Katy Burgio, senior program manager for NYCHA, said that agency staff will be running this pilot, but “we definitely would want to work with [DSNY] for the potential for them to operate the vehicles for future expansion,” and the agency sees the possibility to make this “a much bigger project.”
The approach could be scaled to cover one-third of NYCHA’s portfolio, with a focus on sites where larger containerization is not an option, and could handle up to 33.5 tons of material per day. Using submerged containers for hoist collection is also a long-term goal.
While the hoist collection approach is more common in other countries, and submerged containers have been installed at a small scale in a couple Florida communities, it remains limited in the U.S. The concept was discussed as an option for New York in a 2017 “Zero Waste Design Guidelines” report produced by local architecture groups. DSNY recently indicated a preference to use automated side-load collection, rather than hoist collection, in other areas of the city as part of its broader containerization goals.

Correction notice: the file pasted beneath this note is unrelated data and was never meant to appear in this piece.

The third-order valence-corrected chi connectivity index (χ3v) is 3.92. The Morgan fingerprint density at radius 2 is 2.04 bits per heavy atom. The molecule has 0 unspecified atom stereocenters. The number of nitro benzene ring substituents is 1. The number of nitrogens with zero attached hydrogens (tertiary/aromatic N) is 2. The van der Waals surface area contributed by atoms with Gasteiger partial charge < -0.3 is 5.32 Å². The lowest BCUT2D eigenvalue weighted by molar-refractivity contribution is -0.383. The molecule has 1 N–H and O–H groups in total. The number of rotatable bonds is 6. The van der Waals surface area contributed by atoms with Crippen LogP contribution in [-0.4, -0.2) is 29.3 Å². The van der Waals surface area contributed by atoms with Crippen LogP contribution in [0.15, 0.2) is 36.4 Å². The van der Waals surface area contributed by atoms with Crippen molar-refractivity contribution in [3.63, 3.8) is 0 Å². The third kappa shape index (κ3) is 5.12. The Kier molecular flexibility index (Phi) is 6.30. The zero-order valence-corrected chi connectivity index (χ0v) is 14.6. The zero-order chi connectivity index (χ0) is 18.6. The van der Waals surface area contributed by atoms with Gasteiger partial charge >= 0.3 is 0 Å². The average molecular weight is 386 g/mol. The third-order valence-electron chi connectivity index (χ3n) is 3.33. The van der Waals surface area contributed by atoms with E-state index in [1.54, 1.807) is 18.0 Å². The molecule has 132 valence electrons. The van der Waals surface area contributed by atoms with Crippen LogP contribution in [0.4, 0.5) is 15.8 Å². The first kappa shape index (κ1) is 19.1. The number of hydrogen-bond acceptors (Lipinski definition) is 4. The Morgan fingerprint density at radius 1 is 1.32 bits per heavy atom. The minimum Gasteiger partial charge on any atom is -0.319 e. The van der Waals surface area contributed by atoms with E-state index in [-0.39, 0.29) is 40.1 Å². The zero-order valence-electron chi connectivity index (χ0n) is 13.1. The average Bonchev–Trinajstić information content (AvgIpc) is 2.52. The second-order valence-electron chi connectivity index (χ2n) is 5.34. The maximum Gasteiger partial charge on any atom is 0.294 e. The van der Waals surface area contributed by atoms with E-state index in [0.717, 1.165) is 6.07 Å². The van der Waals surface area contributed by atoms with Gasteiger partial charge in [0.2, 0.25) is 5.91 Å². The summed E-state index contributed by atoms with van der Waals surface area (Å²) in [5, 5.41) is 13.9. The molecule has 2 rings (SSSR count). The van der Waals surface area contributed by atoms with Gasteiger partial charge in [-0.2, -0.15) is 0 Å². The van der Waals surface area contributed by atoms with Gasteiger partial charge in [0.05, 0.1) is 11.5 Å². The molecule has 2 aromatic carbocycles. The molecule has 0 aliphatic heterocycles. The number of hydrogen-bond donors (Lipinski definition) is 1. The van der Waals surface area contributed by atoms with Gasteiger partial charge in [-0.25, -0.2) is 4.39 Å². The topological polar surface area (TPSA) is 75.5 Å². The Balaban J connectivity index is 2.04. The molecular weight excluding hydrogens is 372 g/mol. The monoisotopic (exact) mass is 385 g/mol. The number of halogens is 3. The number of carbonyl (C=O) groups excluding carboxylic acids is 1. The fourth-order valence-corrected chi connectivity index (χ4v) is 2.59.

Other near-term changes include rethinking how waste is transferred, or potentially handled on-site, at NYCHA developments.
Burgio said part of funding from a broader $2.2 billion city capital action plan is dedicated to redesigning the agency’s portfolio of waste yards that are only designed to manage storage for refuse at each development. New designs, which are currently being finalized, will consider space for recyclables and organics. The agency aims to build 22 new yards within the next two years.